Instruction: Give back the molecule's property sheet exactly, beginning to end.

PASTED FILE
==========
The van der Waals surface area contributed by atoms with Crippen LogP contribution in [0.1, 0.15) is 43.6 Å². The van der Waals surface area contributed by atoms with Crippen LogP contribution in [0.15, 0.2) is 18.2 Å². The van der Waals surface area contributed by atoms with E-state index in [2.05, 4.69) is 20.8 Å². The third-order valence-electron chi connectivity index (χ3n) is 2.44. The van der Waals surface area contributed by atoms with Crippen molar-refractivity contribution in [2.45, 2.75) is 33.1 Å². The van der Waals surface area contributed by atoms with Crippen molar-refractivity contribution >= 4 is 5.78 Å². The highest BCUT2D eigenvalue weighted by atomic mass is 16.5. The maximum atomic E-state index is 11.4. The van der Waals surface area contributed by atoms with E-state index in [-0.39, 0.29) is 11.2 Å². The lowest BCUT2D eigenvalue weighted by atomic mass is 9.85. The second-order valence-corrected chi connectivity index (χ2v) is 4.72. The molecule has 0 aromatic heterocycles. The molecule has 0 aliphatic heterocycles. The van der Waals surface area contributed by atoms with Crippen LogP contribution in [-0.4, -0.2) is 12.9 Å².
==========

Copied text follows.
The van der Waals surface area contributed by atoms with Crippen LogP contribution in [0.1, 0.15) is 43.6 Å². The van der Waals surface area contributed by atoms with Crippen LogP contribution in [0.15, 0.2) is 18.2 Å². The van der Waals surface area contributed by atoms with E-state index in [2.05, 4.69) is 20.8 Å². The third-order valence-electron chi connectivity index (χ3n) is 2.44. The van der Waals surface area contributed by atoms with Crippen molar-refractivity contribution in [2.45, 2.75) is 33.1 Å². The van der Waals surface area contributed by atoms with Crippen molar-refractivity contribution >= 4 is 5.78 Å². The highest BCUT2D eigenvalue weighted by atomic mass is 16.5. The maximum atomic E-state index is 11.4. The van der Waals surface area contributed by atoms with E-state index in [-0.39, 0.29) is 11.2 Å². The lowest BCUT2D eigenvalue weighted by atomic mass is 9.85. The second-order valence-corrected chi connectivity index (χ2v) is 4.72. The molecule has 0 aromatic heterocycles. The molecule has 0 aliphatic heterocycles. The van der Waals surface area contributed by atoms with Crippen LogP contribution in [-0.4, -0.2) is 12.9 Å².